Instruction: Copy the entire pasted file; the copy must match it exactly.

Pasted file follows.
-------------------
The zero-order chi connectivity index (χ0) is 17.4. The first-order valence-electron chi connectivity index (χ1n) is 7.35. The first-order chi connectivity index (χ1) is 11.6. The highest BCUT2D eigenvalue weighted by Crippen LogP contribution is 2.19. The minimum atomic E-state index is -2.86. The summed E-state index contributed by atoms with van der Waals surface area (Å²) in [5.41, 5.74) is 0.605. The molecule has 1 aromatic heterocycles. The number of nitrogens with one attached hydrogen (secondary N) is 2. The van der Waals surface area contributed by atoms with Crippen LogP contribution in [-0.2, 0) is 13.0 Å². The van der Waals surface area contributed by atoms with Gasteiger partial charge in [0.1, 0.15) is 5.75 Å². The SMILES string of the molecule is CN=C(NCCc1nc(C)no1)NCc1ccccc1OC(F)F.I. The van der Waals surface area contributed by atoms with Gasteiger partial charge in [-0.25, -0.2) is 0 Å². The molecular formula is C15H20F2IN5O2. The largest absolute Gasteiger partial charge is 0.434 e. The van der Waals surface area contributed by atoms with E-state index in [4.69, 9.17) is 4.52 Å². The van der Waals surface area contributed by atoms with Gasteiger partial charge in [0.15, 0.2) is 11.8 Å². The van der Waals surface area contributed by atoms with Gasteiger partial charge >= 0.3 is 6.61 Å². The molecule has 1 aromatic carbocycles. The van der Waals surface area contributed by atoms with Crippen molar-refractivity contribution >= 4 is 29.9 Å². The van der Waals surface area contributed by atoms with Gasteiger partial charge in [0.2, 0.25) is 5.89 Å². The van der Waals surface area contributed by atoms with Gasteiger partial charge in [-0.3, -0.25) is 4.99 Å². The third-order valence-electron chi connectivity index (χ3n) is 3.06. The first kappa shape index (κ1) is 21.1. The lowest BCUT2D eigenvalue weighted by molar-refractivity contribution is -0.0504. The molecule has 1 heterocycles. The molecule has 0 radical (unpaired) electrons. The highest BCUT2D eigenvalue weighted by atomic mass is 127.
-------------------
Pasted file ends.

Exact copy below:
The zero-order chi connectivity index (χ0) is 17.4. The first-order valence-electron chi connectivity index (χ1n) is 7.35. The first-order chi connectivity index (χ1) is 11.6. The highest BCUT2D eigenvalue weighted by Crippen LogP contribution is 2.19. The minimum atomic E-state index is -2.86. The summed E-state index contributed by atoms with van der Waals surface area (Å²) in [5.41, 5.74) is 0.605. The molecule has 1 aromatic heterocycles. The number of nitrogens with one attached hydrogen (secondary N) is 2. The van der Waals surface area contributed by atoms with Crippen LogP contribution in [-0.2, 0) is 13.0 Å². The van der Waals surface area contributed by atoms with Gasteiger partial charge in [0.1, 0.15) is 5.75 Å². The SMILES string of the molecule is CN=C(NCCc1nc(C)no1)NCc1ccccc1OC(F)F.I. The van der Waals surface area contributed by atoms with Gasteiger partial charge in [-0.25, -0.2) is 0 Å². The molecular formula is C15H20F2IN5O2. The largest absolute Gasteiger partial charge is 0.434 e. The van der Waals surface area contributed by atoms with E-state index in [4.69, 9.17) is 4.52 Å². The van der Waals surface area contributed by atoms with Gasteiger partial charge in [0.15, 0.2) is 11.8 Å². The van der Waals surface area contributed by atoms with Gasteiger partial charge >= 0.3 is 6.61 Å². The molecule has 1 aromatic carbocycles. The van der Waals surface area contributed by atoms with Crippen molar-refractivity contribution >= 4 is 29.9 Å². The van der Waals surface area contributed by atoms with Gasteiger partial charge in [0.2, 0.25) is 5.89 Å². The van der Waals surface area contributed by atoms with Gasteiger partial charge in [-0.3, -0.25) is 4.99 Å². The third-order valence-electron chi connectivity index (χ3n) is 3.06. The first kappa shape index (κ1) is 21.1. The lowest BCUT2D eigenvalue weighted by molar-refractivity contribution is -0.0504. The molecule has 1 heterocycles. The molecule has 0 radical (unpaired) electrons. The highest BCUT2D eigenvalue weighted by atomic mass is 127.